NYC – City’s Horse Fountains
Until the 1910s, horses outnumbered automobiles in New York City.
- Today, outside of Central Park’s tourist driven hansom cab industry, and the New York City Police Department’s mounted unit, the New York City horse, has almost become extinct.
- The Bridal Path, in Central Park, has become pedestrianized, and Manhattan’s last stable, The Claremont Riding Academy, which was the oldest continuously operated equestrian stable in New York City, closed in 2007.
However, there are still remnants of the New York City’s former horses. The most interesting, and most often overlooked, remains are the City’s Horse Fountains. Throughout the City, a handful of ornate fountains and simple troughs have outlived their intended recipients.
One reminder of horse power is the equine water fountain under the 59th Street Bridge. It was built in 1919 for use in the open-a market that existed there at the time, a market likely packed with horse carts, which were still a common sight in the 1940s and even the 1950s.
In 1907, Edith Bowdoin, and the ASPCA, sought “to erect a large number of simple, inexpensive drinking troughs [for man and beast] in the most congested sections of the city where they are most needed.” I only found one in Manhattan’s Grand Army Plaza (abutting Central Park).
Perhaps one of New York’s more curious landmarks is the Hopper Fountain which has been restored.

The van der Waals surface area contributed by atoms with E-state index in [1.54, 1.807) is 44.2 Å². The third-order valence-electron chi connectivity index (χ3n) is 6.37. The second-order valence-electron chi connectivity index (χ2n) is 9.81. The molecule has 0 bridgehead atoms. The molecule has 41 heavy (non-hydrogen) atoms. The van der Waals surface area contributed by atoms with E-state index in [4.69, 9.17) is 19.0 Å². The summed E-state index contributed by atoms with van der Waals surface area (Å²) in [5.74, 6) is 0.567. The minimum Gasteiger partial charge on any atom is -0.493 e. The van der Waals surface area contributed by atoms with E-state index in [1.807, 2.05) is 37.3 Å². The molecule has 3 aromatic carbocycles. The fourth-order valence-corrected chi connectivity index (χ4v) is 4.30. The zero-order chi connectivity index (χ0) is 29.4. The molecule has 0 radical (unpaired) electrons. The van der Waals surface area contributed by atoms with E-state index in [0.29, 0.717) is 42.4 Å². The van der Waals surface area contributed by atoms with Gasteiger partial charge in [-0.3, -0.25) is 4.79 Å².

Hooper was both a Harlem booster and an armature historian. Educated at area schools and worked at the New York Tribune, where he began what’s felt to have been the first advertising agency in New York. Hooper used the connections he made at the Tribune to go on to become a successful businessman. When Hooper died in 1889, he willed the cities of Brooklyn and New York $10,000 to construct two fountains “whereat man and beast can drink.”
In 1894, the erection of this simple yet elegant fountain in northern Manhattan helped realize half of Hooper’s philanthropic vision. The fountain, consists of a large round horse trough, a carved pedestal with drinking fountains for pedestrians, cats and dogs and a central Ionic column surmounted by an ornamental globe-shaped lantern and wind vane.
Vandalized in the 1981, the toppled column was broken in half. Following designation of the 155th Street Viaduct, the salvaged fountain elements, were carefully restored. Horses working uptown in Washington Heights could get a long drink from the Hooper Fountain, at 155th Street and Edgecombe Avenue.
At the back is a drinking fountain meant for humans (no spout; it might be the kind that had a communal metal cup attached to it that everyone had to share! Even better, on the bottom on both sides are dog fountains, a nice touch that could accommodate today’s canine-obsessed city.
I am sure that there are many others in the city and hopefully, one day, I will find some others. Here is one I know is in Riverside park